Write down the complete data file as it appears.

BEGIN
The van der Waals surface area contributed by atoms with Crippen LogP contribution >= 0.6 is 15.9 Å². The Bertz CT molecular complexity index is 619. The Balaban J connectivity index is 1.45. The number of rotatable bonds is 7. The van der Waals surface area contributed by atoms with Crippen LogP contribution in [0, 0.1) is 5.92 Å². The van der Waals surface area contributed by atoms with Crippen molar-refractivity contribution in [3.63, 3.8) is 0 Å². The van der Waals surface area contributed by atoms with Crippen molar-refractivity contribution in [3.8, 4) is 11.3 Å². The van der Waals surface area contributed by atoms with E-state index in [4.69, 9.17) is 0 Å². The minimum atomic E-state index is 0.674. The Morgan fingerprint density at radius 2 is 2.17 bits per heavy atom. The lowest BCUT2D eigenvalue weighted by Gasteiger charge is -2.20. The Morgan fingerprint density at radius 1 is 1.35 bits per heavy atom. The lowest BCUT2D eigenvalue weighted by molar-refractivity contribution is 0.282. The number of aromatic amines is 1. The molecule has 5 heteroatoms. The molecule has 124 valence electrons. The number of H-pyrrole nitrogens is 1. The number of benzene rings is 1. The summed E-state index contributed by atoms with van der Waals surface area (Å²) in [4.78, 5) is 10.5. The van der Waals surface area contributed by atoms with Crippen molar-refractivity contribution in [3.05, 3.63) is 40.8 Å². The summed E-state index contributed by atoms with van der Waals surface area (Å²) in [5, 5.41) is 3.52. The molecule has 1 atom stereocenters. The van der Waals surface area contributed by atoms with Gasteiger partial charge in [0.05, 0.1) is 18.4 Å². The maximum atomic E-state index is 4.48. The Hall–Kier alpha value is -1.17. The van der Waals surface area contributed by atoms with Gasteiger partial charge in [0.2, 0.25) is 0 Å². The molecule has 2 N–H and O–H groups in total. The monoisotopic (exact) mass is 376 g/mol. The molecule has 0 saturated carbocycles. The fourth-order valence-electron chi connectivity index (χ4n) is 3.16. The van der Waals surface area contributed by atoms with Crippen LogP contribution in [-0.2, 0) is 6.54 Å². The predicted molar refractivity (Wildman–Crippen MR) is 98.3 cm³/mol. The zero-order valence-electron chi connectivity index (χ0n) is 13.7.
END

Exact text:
The van der Waals surface area contributed by atoms with Crippen LogP contribution >= 0.6 is 15.9 Å². The Bertz CT molecular complexity index is 619. The Balaban J connectivity index is 1.45. The number of rotatable bonds is 7. The van der Waals surface area contributed by atoms with Crippen LogP contribution in [0, 0.1) is 5.92 Å². The van der Waals surface area contributed by atoms with Crippen molar-refractivity contribution in [3.63, 3.8) is 0 Å². The van der Waals surface area contributed by atoms with Crippen molar-refractivity contribution in [3.8, 4) is 11.3 Å². The van der Waals surface area contributed by atoms with E-state index in [4.69, 9.17) is 0 Å². The minimum atomic E-state index is 0.674. The Morgan fingerprint density at radius 2 is 2.17 bits per heavy atom. The lowest BCUT2D eigenvalue weighted by Gasteiger charge is -2.20. The Morgan fingerprint density at radius 1 is 1.35 bits per heavy atom. The lowest BCUT2D eigenvalue weighted by molar-refractivity contribution is 0.282. The number of aromatic amines is 1. The molecule has 5 heteroatoms. The molecule has 124 valence electrons. The number of H-pyrrole nitrogens is 1. The number of benzene rings is 1. The summed E-state index contributed by atoms with van der Waals surface area (Å²) in [4.78, 5) is 10.5. The van der Waals surface area contributed by atoms with Crippen molar-refractivity contribution in [3.05, 3.63) is 40.8 Å². The summed E-state index contributed by atoms with van der Waals surface area (Å²) in [5, 5.41) is 3.52. The molecule has 1 atom stereocenters. The van der Waals surface area contributed by atoms with Gasteiger partial charge in [0.05, 0.1) is 18.4 Å². The maximum atomic E-state index is 4.48. The Hall–Kier alpha value is -1.17. The van der Waals surface area contributed by atoms with Gasteiger partial charge in [0.2, 0.25) is 0 Å². The molecule has 2 N–H and O–H groups in total. The monoisotopic (exact) mass is 376 g/mol. The molecule has 0 saturated carbocycles. The fourth-order valence-electron chi connectivity index (χ4n) is 3.16. The van der Waals surface area contributed by atoms with Crippen LogP contribution in [-0.2, 0) is 6.54 Å². The predicted molar refractivity (Wildman–Crippen MR) is 98.3 cm³/mol. The zero-order valence-electron chi connectivity index (χ0n) is 13.7.